Good luck trying to figure what the hell is going on during the first
twenty or so minutes of X. I sighed and wondered whether anime
(Japanese animation) movies always have such confused story-telling or
whether it was my Western sensibilities. Whatever.
Things get clearer (sort of!) as the movie progresses, but the movie
simply tries to cram in too much information and too many characters into
its too short running time of 98 minutes. In short: it is 1999 and a young
man endowed with superpowers seems destined to save Earth from the
impending apocalypse. In his fight seven other people aid him also with
Like I said: good luck trying to find out initially who the good guys
and who the bad guys are, why they are fighting (incessantly) and why you
should care. The movie seems to rush along from one super-powered fight
scene to another - with people jumping over rooftops like in Crouching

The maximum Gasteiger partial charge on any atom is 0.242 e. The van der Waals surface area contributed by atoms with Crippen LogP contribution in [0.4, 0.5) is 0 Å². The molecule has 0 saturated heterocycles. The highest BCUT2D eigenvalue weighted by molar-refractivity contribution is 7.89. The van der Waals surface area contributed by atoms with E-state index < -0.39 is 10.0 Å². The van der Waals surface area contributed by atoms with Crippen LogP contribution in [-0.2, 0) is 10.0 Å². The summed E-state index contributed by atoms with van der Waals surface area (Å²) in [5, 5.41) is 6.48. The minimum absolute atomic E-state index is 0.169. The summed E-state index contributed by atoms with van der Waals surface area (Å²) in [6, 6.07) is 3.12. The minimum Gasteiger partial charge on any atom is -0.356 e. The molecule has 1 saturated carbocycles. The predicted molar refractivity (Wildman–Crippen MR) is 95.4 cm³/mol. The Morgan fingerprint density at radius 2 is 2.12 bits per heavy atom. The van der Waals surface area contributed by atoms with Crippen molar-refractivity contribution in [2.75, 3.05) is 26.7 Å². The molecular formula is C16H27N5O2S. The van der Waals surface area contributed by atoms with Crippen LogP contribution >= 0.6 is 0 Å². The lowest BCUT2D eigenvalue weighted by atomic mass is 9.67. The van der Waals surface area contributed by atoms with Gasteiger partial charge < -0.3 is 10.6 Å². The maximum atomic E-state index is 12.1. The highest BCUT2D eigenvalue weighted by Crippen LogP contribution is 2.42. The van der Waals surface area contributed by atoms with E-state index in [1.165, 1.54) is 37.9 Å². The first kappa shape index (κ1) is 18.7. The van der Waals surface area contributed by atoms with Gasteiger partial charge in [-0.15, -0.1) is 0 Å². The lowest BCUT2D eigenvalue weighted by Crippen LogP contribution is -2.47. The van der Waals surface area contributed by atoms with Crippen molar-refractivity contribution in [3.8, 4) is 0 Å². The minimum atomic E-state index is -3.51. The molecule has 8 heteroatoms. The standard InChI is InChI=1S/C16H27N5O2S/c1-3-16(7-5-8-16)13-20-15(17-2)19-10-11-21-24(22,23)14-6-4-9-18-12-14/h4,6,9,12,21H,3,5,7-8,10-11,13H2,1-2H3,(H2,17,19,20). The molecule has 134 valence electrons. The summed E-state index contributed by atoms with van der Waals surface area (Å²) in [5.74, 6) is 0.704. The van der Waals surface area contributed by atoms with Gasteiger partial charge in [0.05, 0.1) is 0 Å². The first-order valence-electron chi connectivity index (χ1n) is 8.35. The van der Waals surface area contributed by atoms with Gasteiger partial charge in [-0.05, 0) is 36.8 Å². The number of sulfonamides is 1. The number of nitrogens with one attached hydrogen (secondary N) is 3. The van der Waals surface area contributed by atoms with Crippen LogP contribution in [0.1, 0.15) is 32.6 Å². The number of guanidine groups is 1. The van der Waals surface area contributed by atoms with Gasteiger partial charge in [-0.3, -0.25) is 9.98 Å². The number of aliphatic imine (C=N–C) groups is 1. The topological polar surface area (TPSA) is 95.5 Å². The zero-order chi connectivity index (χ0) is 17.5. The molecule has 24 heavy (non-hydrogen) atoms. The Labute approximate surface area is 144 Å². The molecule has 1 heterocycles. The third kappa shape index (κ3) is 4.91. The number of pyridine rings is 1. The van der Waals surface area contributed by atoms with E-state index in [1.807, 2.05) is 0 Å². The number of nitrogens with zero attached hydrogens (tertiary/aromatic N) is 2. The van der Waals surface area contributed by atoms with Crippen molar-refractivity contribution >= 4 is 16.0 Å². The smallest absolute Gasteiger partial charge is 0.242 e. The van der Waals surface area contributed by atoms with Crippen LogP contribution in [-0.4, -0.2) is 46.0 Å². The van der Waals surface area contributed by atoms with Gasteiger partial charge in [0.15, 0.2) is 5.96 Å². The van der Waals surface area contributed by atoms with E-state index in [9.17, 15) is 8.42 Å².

Tiger, Hidden Dragon and fighting it out like in X-Men with damage to
property right out of the original Highlander movie.
Having recently sat through anime with convoluted plots such as Jin-Roh
- The Wolf Brigade and Spriggan I am beginning to suspect that narrative
cohesion isn't exactly a strong point of anime. Once X takes a breather
between fight scenes and focuses on its characters a bit, things improve.
Apparently an all-female studio called Clamp made the film. Don't expect
any feminist insights though: the women still have revealing outfits and
the villainess in this movie has huge jugs and resembles Vampira. Maybe it
is because it is however still directed by a man - Rintaro, who went on to
direct the excellent - but also confusing - Metropolis.
Don't get me wrong: X features good animation with an effective
soundtrack (bits of it reminded me of Norwegian saxophonist Jan Garbarek's
melancholy soprano). The use of religious iconography (both Christian and
Eastern) also makes for some visually interesting moments. Some scenes are
also quite effective. But the characterization remains practically
non-existent and the viewer remains uninvolved through a lot of the movie.
(In its defense it must be said that things do improve later on.)
Viewers curious about anime should rather check out Akira and
the Shell. Fans of the genre will be happy though. (Incidentally, X was made in 1996 but didn't get
a limited theatrical release in the States until 1999.)